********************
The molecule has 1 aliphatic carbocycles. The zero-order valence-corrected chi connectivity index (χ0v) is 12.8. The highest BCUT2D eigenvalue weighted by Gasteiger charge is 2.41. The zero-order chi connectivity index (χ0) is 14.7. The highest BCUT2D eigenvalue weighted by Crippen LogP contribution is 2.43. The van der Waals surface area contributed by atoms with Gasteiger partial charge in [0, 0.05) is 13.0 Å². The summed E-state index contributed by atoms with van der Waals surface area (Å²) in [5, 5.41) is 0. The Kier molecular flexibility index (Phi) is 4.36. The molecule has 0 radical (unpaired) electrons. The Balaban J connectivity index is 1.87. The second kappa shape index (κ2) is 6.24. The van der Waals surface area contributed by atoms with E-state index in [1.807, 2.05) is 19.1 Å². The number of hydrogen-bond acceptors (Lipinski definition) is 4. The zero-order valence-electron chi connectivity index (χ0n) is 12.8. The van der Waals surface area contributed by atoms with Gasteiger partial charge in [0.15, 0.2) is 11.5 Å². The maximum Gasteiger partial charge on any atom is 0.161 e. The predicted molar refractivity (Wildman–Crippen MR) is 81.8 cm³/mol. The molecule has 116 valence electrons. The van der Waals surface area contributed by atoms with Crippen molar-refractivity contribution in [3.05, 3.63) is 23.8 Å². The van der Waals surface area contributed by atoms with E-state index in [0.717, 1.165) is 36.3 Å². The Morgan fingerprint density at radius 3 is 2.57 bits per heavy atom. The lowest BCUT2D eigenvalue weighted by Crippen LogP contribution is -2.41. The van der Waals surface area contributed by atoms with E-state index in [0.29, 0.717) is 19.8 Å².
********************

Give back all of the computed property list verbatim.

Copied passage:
The molecule has 1 aliphatic carbocycles. The zero-order valence-corrected chi connectivity index (χ0v) is 12.8. The highest BCUT2D eigenvalue weighted by Gasteiger charge is 2.41. The zero-order chi connectivity index (χ0) is 14.7. The highest BCUT2D eigenvalue weighted by Crippen LogP contribution is 2.43. The van der Waals surface area contributed by atoms with Gasteiger partial charge in [0, 0.05) is 13.0 Å². The summed E-state index contributed by atoms with van der Waals surface area (Å²) in [5, 5.41) is 0. The Kier molecular flexibility index (Phi) is 4.36. The molecule has 0 radical (unpaired) electrons. The Balaban J connectivity index is 1.87. The second kappa shape index (κ2) is 6.24. The van der Waals surface area contributed by atoms with E-state index in [1.807, 2.05) is 19.1 Å². The number of hydrogen-bond acceptors (Lipinski definition) is 4. The zero-order valence-electron chi connectivity index (χ0n) is 12.8. The van der Waals surface area contributed by atoms with Gasteiger partial charge in [0.15, 0.2) is 11.5 Å². The maximum Gasteiger partial charge on any atom is 0.161 e. The predicted molar refractivity (Wildman–Crippen MR) is 81.8 cm³/mol. The molecule has 116 valence electrons. The van der Waals surface area contributed by atoms with Crippen molar-refractivity contribution in [3.05, 3.63) is 23.8 Å². The van der Waals surface area contributed by atoms with E-state index in [0.717, 1.165) is 36.3 Å². The Morgan fingerprint density at radius 3 is 2.57 bits per heavy atom. The lowest BCUT2D eigenvalue weighted by Crippen LogP contribution is -2.41. The van der Waals surface area contributed by atoms with E-state index in [0.29, 0.717) is 19.8 Å².